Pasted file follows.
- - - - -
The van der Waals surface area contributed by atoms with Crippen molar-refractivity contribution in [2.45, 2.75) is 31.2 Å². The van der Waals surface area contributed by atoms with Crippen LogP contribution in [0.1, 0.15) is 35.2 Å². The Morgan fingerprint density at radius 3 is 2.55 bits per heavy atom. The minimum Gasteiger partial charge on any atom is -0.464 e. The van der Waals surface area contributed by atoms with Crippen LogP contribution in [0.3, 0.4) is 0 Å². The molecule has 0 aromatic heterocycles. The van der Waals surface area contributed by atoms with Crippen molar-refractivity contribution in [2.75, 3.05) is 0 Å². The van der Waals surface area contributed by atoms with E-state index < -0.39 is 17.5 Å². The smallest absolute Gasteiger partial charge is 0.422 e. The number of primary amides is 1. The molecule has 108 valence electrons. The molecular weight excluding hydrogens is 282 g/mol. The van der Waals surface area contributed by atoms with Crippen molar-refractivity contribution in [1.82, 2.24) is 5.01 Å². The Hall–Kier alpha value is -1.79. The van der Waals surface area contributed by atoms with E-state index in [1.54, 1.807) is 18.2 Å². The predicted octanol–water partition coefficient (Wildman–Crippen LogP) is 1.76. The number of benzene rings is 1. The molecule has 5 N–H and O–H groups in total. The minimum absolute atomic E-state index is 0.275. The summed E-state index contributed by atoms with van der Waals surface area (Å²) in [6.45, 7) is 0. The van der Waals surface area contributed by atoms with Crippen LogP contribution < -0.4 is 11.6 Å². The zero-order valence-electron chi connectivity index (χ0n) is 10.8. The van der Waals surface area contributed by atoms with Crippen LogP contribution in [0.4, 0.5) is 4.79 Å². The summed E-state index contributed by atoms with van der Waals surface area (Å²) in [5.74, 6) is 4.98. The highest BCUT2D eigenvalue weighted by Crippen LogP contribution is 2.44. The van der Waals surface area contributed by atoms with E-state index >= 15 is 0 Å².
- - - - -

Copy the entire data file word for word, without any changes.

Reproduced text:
The van der Waals surface area contributed by atoms with Crippen molar-refractivity contribution in [2.45, 2.75) is 31.2 Å². The van der Waals surface area contributed by atoms with Crippen LogP contribution in [0.1, 0.15) is 35.2 Å². The Morgan fingerprint density at radius 3 is 2.55 bits per heavy atom. The minimum Gasteiger partial charge on any atom is -0.464 e. The van der Waals surface area contributed by atoms with Crippen LogP contribution in [0.3, 0.4) is 0 Å². The molecule has 0 aromatic heterocycles. The van der Waals surface area contributed by atoms with Crippen molar-refractivity contribution in [2.75, 3.05) is 0 Å². The van der Waals surface area contributed by atoms with E-state index < -0.39 is 17.5 Å². The smallest absolute Gasteiger partial charge is 0.422 e. The number of primary amides is 1. The molecule has 108 valence electrons. The molecular weight excluding hydrogens is 282 g/mol. The van der Waals surface area contributed by atoms with Crippen molar-refractivity contribution in [1.82, 2.24) is 5.01 Å². The Hall–Kier alpha value is -1.79. The van der Waals surface area contributed by atoms with E-state index in [1.54, 1.807) is 18.2 Å². The predicted octanol–water partition coefficient (Wildman–Crippen LogP) is 1.76. The number of benzene rings is 1. The molecule has 5 N–H and O–H groups in total. The minimum absolute atomic E-state index is 0.275. The summed E-state index contributed by atoms with van der Waals surface area (Å²) in [6.45, 7) is 0. The van der Waals surface area contributed by atoms with Crippen LogP contribution < -0.4 is 11.6 Å². The zero-order valence-electron chi connectivity index (χ0n) is 10.8. The van der Waals surface area contributed by atoms with Crippen LogP contribution in [0.4, 0.5) is 4.79 Å². The summed E-state index contributed by atoms with van der Waals surface area (Å²) in [5.74, 6) is 4.98. The highest BCUT2D eigenvalue weighted by Crippen LogP contribution is 2.44. The van der Waals surface area contributed by atoms with E-state index >= 15 is 0 Å².